Hart of the Matter
So, the country has spoken, but as I write this (around 10am) no one is quite sure what it has said, other than that it doesn’t really know its own mind.
It was quite an exciting night as general elections go. Many have been incredibly boring, with the whole outcome obvious from the first exit poll and the first result.
Although the early predictions were not far wrong last night, they were so unclear that one felt almost compelled to watch or listen on to see if any recognisable shape would emerge – and then none did.
It was like listening to a piece of modernist classical music and waiting for a tune, or looking at a modernist painting and hoping for a meaning to manifest itself.
The reply of the modernists to comments like that is that it shows the listener or viewer is not open to the multitude of possibilities available, so maybe that is true of us politically as well.
Is this result a problem or an opportunity? If we think along conventional political lines it is clearly the former, so in order for it to be the latter, perhaps we have to change our expectations of what politics delivers.
I remember the 1974 election and the efforts of Ted Heath to struggle on as prime minister for a few days before resigning and letting Harold Wilson have a go via the infamous Lib-Lab pact.
As it happened, he didn’t manage many months before he had to go to the country again to get a bigger majority of his own, which he duly did. I was living in London as a student at the time and had to vote twice within six months for people I knew nothing about.
Before that, one of my earliest political memories is of Wilson’s tiny majority of (I think) three in 1964. My mother, a lifelong Liberal, was so upset that her hopes for dear old Jo Grimond and the Liberals did not come to anything then, nor did they for Jeremy Thorpe and Co a decade later.
There is a bit of a difference now, though, which is that in those days there were only a handful of Liberals – not much more than a dozen, if that, in far-flung corners like Orkney or Cornwall – but they still held the balance of power briefly at times.
In recent years there have been a lot more, perhaps 50 or 60 this time, in influential places like Cambridge and Norwich. There are more independents around, and there was even a Green success last night.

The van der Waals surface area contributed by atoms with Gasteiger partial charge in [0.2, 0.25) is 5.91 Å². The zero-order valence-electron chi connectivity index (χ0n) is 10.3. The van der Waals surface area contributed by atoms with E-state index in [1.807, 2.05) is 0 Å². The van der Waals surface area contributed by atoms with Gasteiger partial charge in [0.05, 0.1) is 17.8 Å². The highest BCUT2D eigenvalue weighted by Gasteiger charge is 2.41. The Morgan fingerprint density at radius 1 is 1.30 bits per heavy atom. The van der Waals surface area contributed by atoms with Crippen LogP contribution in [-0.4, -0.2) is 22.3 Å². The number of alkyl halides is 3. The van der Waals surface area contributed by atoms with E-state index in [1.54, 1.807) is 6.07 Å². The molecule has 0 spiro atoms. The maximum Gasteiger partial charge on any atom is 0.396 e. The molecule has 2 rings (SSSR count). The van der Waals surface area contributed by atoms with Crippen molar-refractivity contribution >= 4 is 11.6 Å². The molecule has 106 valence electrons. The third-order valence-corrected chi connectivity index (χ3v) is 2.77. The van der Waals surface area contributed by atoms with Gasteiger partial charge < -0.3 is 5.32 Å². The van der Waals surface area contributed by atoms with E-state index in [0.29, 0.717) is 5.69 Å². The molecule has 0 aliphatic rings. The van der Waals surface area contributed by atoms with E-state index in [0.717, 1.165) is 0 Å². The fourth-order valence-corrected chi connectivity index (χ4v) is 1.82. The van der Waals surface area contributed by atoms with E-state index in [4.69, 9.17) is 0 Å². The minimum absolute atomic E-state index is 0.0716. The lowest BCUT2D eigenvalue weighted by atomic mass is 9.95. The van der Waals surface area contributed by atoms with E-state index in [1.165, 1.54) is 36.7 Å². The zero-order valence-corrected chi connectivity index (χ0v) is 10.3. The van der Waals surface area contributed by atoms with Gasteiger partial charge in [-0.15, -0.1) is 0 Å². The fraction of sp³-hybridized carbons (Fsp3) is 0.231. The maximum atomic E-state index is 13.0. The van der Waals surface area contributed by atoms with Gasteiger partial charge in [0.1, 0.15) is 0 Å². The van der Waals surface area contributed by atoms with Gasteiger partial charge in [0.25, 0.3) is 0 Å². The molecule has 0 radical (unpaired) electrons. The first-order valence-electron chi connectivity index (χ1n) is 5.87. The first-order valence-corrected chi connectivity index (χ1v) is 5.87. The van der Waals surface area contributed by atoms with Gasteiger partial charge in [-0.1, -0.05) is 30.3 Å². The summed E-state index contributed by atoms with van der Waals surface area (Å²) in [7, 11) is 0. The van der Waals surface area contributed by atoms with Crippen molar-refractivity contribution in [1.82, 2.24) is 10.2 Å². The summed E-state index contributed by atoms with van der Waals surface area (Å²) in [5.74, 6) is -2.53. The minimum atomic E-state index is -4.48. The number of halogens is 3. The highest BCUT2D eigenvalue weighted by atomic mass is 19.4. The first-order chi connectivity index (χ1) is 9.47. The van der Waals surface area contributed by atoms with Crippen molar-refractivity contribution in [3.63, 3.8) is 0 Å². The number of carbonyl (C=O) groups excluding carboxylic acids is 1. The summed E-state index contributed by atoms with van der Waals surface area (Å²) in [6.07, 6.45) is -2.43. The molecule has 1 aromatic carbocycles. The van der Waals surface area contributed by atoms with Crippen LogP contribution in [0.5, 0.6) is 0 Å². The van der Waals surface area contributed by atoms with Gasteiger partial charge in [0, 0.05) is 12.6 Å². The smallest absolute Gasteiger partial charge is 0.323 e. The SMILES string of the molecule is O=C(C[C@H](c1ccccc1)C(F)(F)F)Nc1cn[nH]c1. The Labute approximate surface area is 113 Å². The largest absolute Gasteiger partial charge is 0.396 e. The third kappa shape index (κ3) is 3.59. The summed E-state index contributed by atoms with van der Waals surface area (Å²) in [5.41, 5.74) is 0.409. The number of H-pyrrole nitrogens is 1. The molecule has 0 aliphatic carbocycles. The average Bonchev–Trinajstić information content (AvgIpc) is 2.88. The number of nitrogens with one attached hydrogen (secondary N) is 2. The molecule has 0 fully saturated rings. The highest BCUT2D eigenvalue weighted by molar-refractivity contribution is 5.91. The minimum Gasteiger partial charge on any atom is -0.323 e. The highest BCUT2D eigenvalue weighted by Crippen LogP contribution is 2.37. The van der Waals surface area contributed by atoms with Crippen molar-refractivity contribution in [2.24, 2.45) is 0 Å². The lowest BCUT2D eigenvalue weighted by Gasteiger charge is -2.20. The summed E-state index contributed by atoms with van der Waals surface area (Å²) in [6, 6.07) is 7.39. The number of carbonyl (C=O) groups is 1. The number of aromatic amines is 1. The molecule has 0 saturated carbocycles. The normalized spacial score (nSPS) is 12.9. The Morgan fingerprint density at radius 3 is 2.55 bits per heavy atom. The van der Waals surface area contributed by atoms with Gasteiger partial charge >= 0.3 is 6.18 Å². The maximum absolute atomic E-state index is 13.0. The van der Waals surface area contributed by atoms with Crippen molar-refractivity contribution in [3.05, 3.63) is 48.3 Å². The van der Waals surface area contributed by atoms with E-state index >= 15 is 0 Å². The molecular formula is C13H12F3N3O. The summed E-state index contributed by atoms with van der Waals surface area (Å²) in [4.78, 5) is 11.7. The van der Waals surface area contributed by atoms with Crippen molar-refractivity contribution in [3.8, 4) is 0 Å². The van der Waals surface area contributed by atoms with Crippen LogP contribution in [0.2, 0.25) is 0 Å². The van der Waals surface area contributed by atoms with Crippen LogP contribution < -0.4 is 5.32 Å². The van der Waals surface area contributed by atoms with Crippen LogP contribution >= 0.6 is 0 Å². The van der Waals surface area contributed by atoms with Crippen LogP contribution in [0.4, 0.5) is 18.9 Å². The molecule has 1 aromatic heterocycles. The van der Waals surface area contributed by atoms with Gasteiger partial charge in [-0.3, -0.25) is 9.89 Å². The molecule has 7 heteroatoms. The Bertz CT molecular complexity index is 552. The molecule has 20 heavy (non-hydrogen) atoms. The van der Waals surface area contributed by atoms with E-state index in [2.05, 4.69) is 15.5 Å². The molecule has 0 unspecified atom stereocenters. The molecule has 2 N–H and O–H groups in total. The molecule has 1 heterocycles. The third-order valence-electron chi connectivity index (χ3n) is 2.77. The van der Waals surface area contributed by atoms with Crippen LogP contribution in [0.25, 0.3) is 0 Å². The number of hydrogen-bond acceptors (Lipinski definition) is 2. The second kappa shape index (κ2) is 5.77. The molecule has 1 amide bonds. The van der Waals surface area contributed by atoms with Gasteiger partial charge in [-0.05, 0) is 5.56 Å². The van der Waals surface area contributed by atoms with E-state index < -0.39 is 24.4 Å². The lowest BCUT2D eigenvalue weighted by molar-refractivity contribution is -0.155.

So it is all a lot more complex. Thank goodness for the Monarchy, say I. Can you imagine the shenanigins if the decision about what happens now was in the hands of someone from one of the main parties – as an elected president would be?
I believe this is a moment when the Queen still does have some say. I’m not a constitutional expert, but people seem to be saying she has to be convinced that, when one of the leaders says to her he can command a majority in Parliament, he is telling the truth.
And after the last few weeks – months, years – who would want to make that judgement?
I suppose the worst side of this result is that we will have to suffer endless political comment clogging up the airwaves over the next few days – enough to turn off even someone who is mildly interested like me, let alone the rest of the electorate.
I certainly think David Dimbleby should have to continue anchoring the BBC’s election special until we know the outcome. I wonder if he’d look so fresh after a week as he does after 12 hours.
I had a wander round the polling stations in Haverhill during yesterday’s glorious spring day, trying to spot a voter. They were shy and well camouflaged, but I saw five in all, along with two rosetted party activists.
‘This presents a sorry contrast with the pictures of the elections in Iraq and Afghanistan,’ I thought, ‘where there were huge queues waiting to get their fingers stamped with dye.’
And then around midnight we all saw democracy in action – or trying to be – with real long queues at polling stations such as I have never seen in this country, and caused, not by an overwhelmingly massive turnout, but by good old British inefficiency.
Next time, let’s have independent monitors from Iran, or China, or Florida, to make sure, in the time-honoured mantra, that ‘this can never happen again’.